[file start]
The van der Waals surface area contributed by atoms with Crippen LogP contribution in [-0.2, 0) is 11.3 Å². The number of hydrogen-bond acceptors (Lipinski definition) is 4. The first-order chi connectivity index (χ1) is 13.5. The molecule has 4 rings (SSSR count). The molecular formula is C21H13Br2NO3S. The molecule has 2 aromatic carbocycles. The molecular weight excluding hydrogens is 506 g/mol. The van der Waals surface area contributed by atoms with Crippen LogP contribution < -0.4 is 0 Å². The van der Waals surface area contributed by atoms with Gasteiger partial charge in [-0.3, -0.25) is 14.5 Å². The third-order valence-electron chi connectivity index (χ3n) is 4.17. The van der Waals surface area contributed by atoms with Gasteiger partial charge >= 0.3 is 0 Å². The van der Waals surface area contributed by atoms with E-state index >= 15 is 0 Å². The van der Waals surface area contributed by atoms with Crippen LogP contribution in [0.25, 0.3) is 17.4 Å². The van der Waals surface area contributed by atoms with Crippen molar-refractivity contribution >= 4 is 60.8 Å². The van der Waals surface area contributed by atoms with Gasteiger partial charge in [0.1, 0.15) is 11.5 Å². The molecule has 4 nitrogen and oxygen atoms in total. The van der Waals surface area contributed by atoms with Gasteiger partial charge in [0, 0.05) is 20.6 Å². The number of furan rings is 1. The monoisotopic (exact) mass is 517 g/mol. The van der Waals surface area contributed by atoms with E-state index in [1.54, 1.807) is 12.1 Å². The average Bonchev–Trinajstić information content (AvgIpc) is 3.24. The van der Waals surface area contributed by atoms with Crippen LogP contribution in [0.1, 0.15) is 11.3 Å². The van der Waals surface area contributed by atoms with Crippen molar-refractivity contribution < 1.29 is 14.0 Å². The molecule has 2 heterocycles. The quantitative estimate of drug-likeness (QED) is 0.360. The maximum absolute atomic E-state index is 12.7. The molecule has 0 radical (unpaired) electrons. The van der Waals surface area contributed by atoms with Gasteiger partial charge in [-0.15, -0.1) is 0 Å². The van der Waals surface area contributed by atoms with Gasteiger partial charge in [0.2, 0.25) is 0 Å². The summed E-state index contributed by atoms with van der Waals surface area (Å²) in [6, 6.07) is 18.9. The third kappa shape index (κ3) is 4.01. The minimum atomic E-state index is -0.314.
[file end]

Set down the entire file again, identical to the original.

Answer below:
The van der Waals surface area contributed by atoms with Crippen LogP contribution in [-0.2, 0) is 11.3 Å². The number of hydrogen-bond acceptors (Lipinski definition) is 4. The first-order chi connectivity index (χ1) is 13.5. The molecule has 4 rings (SSSR count). The molecular formula is C21H13Br2NO3S. The molecule has 2 aromatic carbocycles. The molecular weight excluding hydrogens is 506 g/mol. The van der Waals surface area contributed by atoms with Crippen LogP contribution < -0.4 is 0 Å². The van der Waals surface area contributed by atoms with Gasteiger partial charge in [-0.3, -0.25) is 14.5 Å². The third-order valence-electron chi connectivity index (χ3n) is 4.17. The van der Waals surface area contributed by atoms with Gasteiger partial charge >= 0.3 is 0 Å². The van der Waals surface area contributed by atoms with E-state index >= 15 is 0 Å². The van der Waals surface area contributed by atoms with Crippen LogP contribution in [0.25, 0.3) is 17.4 Å². The van der Waals surface area contributed by atoms with Crippen molar-refractivity contribution >= 4 is 60.8 Å². The van der Waals surface area contributed by atoms with Gasteiger partial charge in [0.1, 0.15) is 11.5 Å². The molecule has 4 nitrogen and oxygen atoms in total. The van der Waals surface area contributed by atoms with Gasteiger partial charge in [0, 0.05) is 20.6 Å². The number of furan rings is 1. The monoisotopic (exact) mass is 517 g/mol. The van der Waals surface area contributed by atoms with E-state index in [1.54, 1.807) is 12.1 Å². The average Bonchev–Trinajstić information content (AvgIpc) is 3.24. The van der Waals surface area contributed by atoms with Crippen LogP contribution in [0.1, 0.15) is 11.3 Å². The van der Waals surface area contributed by atoms with Crippen molar-refractivity contribution < 1.29 is 14.0 Å². The molecule has 2 heterocycles. The quantitative estimate of drug-likeness (QED) is 0.360. The maximum absolute atomic E-state index is 12.7. The molecule has 0 radical (unpaired) electrons. The van der Waals surface area contributed by atoms with Gasteiger partial charge in [-0.15, -0.1) is 0 Å². The van der Waals surface area contributed by atoms with Gasteiger partial charge in [0.2, 0.25) is 0 Å². The summed E-state index contributed by atoms with van der Waals surface area (Å²) in [6, 6.07) is 18.9. The third kappa shape index (κ3) is 4.01. The minimum atomic E-state index is -0.314.